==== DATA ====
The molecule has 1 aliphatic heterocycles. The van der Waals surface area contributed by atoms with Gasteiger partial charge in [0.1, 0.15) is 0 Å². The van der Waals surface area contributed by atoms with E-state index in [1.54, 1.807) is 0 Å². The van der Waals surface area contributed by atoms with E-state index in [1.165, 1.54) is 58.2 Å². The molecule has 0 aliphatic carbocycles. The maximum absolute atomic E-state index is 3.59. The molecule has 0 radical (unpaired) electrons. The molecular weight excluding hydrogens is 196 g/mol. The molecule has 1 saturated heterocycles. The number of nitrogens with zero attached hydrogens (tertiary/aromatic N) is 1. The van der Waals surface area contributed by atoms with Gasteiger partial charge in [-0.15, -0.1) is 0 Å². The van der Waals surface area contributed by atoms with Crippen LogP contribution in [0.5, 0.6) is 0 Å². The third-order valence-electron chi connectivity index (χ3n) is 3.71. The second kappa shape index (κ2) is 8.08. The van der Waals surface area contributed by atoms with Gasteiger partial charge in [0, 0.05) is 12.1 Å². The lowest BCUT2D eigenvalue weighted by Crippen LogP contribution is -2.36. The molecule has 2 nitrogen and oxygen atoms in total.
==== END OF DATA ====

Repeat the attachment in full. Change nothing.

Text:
The molecule has 1 aliphatic heterocycles. The van der Waals surface area contributed by atoms with Gasteiger partial charge in [0.1, 0.15) is 0 Å². The van der Waals surface area contributed by atoms with E-state index in [1.54, 1.807) is 0 Å². The van der Waals surface area contributed by atoms with E-state index in [1.165, 1.54) is 58.2 Å². The molecule has 0 aliphatic carbocycles. The maximum absolute atomic E-state index is 3.59. The molecule has 0 radical (unpaired) electrons. The molecular weight excluding hydrogens is 196 g/mol. The molecule has 1 saturated heterocycles. The number of nitrogens with zero attached hydrogens (tertiary/aromatic N) is 1. The van der Waals surface area contributed by atoms with Gasteiger partial charge in [-0.15, -0.1) is 0 Å². The van der Waals surface area contributed by atoms with Crippen LogP contribution in [0.5, 0.6) is 0 Å². The third-order valence-electron chi connectivity index (χ3n) is 3.71. The second kappa shape index (κ2) is 8.08. The van der Waals surface area contributed by atoms with Gasteiger partial charge in [0, 0.05) is 12.1 Å². The lowest BCUT2D eigenvalue weighted by Crippen LogP contribution is -2.36. The molecule has 2 nitrogen and oxygen atoms in total.